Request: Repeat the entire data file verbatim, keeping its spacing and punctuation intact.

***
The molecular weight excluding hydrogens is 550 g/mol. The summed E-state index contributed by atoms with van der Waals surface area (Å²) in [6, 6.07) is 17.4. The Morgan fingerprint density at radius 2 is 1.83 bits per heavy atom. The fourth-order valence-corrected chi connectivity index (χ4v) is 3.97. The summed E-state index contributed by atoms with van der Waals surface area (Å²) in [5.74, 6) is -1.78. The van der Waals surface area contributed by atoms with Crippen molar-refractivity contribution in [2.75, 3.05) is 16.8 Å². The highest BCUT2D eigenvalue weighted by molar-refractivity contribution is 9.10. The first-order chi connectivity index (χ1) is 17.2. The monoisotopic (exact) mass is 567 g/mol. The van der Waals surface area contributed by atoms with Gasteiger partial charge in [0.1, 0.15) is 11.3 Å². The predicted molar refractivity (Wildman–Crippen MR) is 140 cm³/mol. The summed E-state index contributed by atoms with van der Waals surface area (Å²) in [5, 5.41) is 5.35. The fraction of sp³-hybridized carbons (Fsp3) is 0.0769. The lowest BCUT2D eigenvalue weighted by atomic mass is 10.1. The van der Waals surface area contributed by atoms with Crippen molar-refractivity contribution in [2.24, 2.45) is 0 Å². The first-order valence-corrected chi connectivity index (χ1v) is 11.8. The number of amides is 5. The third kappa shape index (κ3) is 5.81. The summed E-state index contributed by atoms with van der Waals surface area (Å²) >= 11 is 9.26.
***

The molecular weight excluding hydrogens is 550 g/mol. The summed E-state index contributed by atoms with van der Waals surface area (Å²) in [6, 6.07) is 17.4. The Morgan fingerprint density at radius 2 is 1.83 bits per heavy atom. The fourth-order valence-corrected chi connectivity index (χ4v) is 3.97. The summed E-state index contributed by atoms with van der Waals surface area (Å²) in [5.74, 6) is -1.78. The van der Waals surface area contributed by atoms with Crippen molar-refractivity contribution in [2.75, 3.05) is 16.8 Å². The highest BCUT2D eigenvalue weighted by molar-refractivity contribution is 9.10. The first-order chi connectivity index (χ1) is 17.2. The monoisotopic (exact) mass is 567 g/mol. The van der Waals surface area contributed by atoms with Gasteiger partial charge in [0.1, 0.15) is 11.3 Å². The predicted molar refractivity (Wildman–Crippen MR) is 140 cm³/mol. The summed E-state index contributed by atoms with van der Waals surface area (Å²) in [5, 5.41) is 5.35. The fraction of sp³-hybridized carbons (Fsp3) is 0.0769. The lowest BCUT2D eigenvalue weighted by atomic mass is 10.1. The van der Waals surface area contributed by atoms with Crippen molar-refractivity contribution in [2.24, 2.45) is 0 Å². The first-order valence-corrected chi connectivity index (χ1v) is 11.8. The number of amides is 5. The third kappa shape index (κ3) is 5.81. The summed E-state index contributed by atoms with van der Waals surface area (Å²) >= 11 is 9.26.